• Powerless in the South Caucasus

    Berlin's attempt to gain influence in the Nagorno-Karabakh conflict failed. Moscow monitors the ceasefire.

    BERLIN/MOSCOW (Own report) - Foreign policy experts consider the ceasefire in the Nagorno-Karabakh conflict to be a success for Russia and a strategic defeat for the West. The mediation of a cease-fire was a "spectacular diplomatic move" by Russian President Vladimir Putin, according to the Carnegie Moscow Center. "The West" has "once again yielded the floor to Putin," criticizes the government-financed Deutsche Welle. In fact, Moscow has once again successfully ended an armed conflict in close cooperation with Ankara - like previously, for example, in Syria. The OSCE's "Minsk Group" (USA, France and Russia), which had dealt with the Nagorno-Karabakh conflict, has failed, just as Berlin and the EU's attempts failed to end that war. Russian troops will now monitor the ceasefire in Nagorno-Karabakh. Russian armed forces are deployed in all three South Caucasian countries - for the first time since the early 1990s. Read more

  • The Bundeswehr's Next Area of Operation

    The German Government plans to increase military operations in the "Indo-Pacific" in the strategic competition with China.

    BERLIN/CANBERRA (Own report) - The German government plans to send a frigate for patrol in the Indian Ocean and to deploy German naval officers on Australian warships, announced German Defense Minister Annegret Kramp-Karrenbauer on the occasion of her talks with her Australian counterpart. A training expedition of the frigate "Hamburg" to the Indian Ocean was originally planned for this year but had to be cancelled due to the pandemic. According to Kramp-Karrenbauer, the Indo-Pacific has become an arena of "global challenges" and "Germany needs to mark its position in the region." At the same time, Kramp-Karrenbauer is quoted saying that Germany wants to maintain business with China, which is currently helping the German industry through the Corona crisis. According to an article in the foreign policy magazine "Internationale Politik," Germany should rearm Taiwan's armed forces and conduct joint military exercises with them. This would amount to a profound breach in relations with Beijing. Read more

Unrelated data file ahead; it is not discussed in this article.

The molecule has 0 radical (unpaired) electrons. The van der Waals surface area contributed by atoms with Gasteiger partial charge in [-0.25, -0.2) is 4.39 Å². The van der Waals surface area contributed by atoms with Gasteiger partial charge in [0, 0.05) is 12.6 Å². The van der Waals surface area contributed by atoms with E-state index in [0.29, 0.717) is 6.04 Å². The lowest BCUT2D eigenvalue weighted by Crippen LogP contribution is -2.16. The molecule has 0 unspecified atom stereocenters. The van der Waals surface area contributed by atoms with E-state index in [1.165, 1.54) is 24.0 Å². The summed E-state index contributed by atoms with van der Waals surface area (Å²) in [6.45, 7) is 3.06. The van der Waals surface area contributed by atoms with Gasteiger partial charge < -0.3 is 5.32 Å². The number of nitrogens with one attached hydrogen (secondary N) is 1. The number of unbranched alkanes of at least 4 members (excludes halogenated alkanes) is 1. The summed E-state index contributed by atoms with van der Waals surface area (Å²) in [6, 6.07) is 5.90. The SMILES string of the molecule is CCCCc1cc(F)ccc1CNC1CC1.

• Go Down with the USA

    Germany's foreign Policy and the US Presidential Elections. Commentary by Hans-Rüdiger Minow

    Little more can be said about the course of the US presidential elections and Germany's foreign policy reaction. All that has been said about the incumbent US president, his nightly intention to stop counting the votes, his self-proclamation as winner, and the upcoming battle in US courts because of alleged electoral fraud - all that is innocuous, because it does not correspond to the actual developments. It reduces the extent of abuse inflicted on the ideals of bourgeois democracy in the purported homeland of its reign, as if all this is just a rude interlude, a perilous performance, which can still avert the end of the drama in the next act, with a better kind of protagonist, with another script and a German prompter. However, it is too late for that. Read more

  • A Difficult Ally (II)

    Berlin is calling on Washington to take joint action against Beijing by taking German interests into account.

    BERLIN/WASHINGTON (Own report) - Berlin is calling on the incoming administration in Washington to take carefully concerted action against Beijing by taking Germany's particular interests into account. "Americans and Europeans" have many common demands on the People's Republic of China, particularly those concerning trade and investments in China, German Foreign Minister Heiko Maas declared, and side by side, they must raise them now. A "Transatlantic Working Group" could coordinate a transatlantic policy toward China, which should, for example, include the US vice president, relevant EU representatives and foreign, defense and other ministers of EU member states, according to a proposal drawn up under the co-authorship of German diplomat Wolfgang Ischinger. High significance is attached to the competition for global technological leadership. At the same time, Berlin is rejecting some of the US aggressions, including the plans to decouple China from the West: "We do not support every stance and every advance by the government in Washington," the German Defense Minister declared. Read more